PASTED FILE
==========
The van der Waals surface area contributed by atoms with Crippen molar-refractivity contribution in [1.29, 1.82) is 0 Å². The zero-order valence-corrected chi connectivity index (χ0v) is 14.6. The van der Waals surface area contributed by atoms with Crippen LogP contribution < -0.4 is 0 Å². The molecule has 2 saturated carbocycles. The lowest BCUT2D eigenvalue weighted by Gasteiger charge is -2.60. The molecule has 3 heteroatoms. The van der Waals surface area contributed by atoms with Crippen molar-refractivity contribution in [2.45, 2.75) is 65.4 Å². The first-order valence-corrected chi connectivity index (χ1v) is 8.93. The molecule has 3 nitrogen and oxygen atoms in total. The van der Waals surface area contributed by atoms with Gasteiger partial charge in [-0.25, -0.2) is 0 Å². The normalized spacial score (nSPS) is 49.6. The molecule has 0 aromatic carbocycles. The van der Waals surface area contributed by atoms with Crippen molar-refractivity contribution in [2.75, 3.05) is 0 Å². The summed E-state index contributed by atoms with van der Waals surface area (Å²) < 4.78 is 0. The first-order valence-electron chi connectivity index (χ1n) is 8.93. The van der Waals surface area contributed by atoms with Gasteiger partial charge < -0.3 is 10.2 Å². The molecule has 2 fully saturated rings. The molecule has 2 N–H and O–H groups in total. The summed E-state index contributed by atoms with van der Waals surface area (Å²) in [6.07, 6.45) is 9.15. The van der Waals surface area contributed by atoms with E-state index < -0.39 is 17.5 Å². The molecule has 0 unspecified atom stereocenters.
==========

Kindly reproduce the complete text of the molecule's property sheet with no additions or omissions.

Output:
The van der Waals surface area contributed by atoms with Crippen molar-refractivity contribution in [1.29, 1.82) is 0 Å². The zero-order valence-corrected chi connectivity index (χ0v) is 14.6. The van der Waals surface area contributed by atoms with Crippen LogP contribution < -0.4 is 0 Å². The molecule has 2 saturated carbocycles. The lowest BCUT2D eigenvalue weighted by Gasteiger charge is -2.60. The molecule has 3 heteroatoms. The van der Waals surface area contributed by atoms with Crippen molar-refractivity contribution in [2.45, 2.75) is 65.4 Å². The first-order valence-corrected chi connectivity index (χ1v) is 8.93. The molecule has 3 nitrogen and oxygen atoms in total. The van der Waals surface area contributed by atoms with Gasteiger partial charge in [-0.25, -0.2) is 0 Å². The normalized spacial score (nSPS) is 49.6. The molecule has 0 aromatic carbocycles. The van der Waals surface area contributed by atoms with Crippen molar-refractivity contribution in [2.75, 3.05) is 0 Å². The summed E-state index contributed by atoms with van der Waals surface area (Å²) < 4.78 is 0. The first-order valence-electron chi connectivity index (χ1n) is 8.93. The van der Waals surface area contributed by atoms with Gasteiger partial charge < -0.3 is 10.2 Å². The molecule has 2 fully saturated rings. The molecule has 2 N–H and O–H groups in total. The summed E-state index contributed by atoms with van der Waals surface area (Å²) in [6.07, 6.45) is 9.15. The van der Waals surface area contributed by atoms with E-state index < -0.39 is 17.5 Å². The molecule has 0 unspecified atom stereocenters.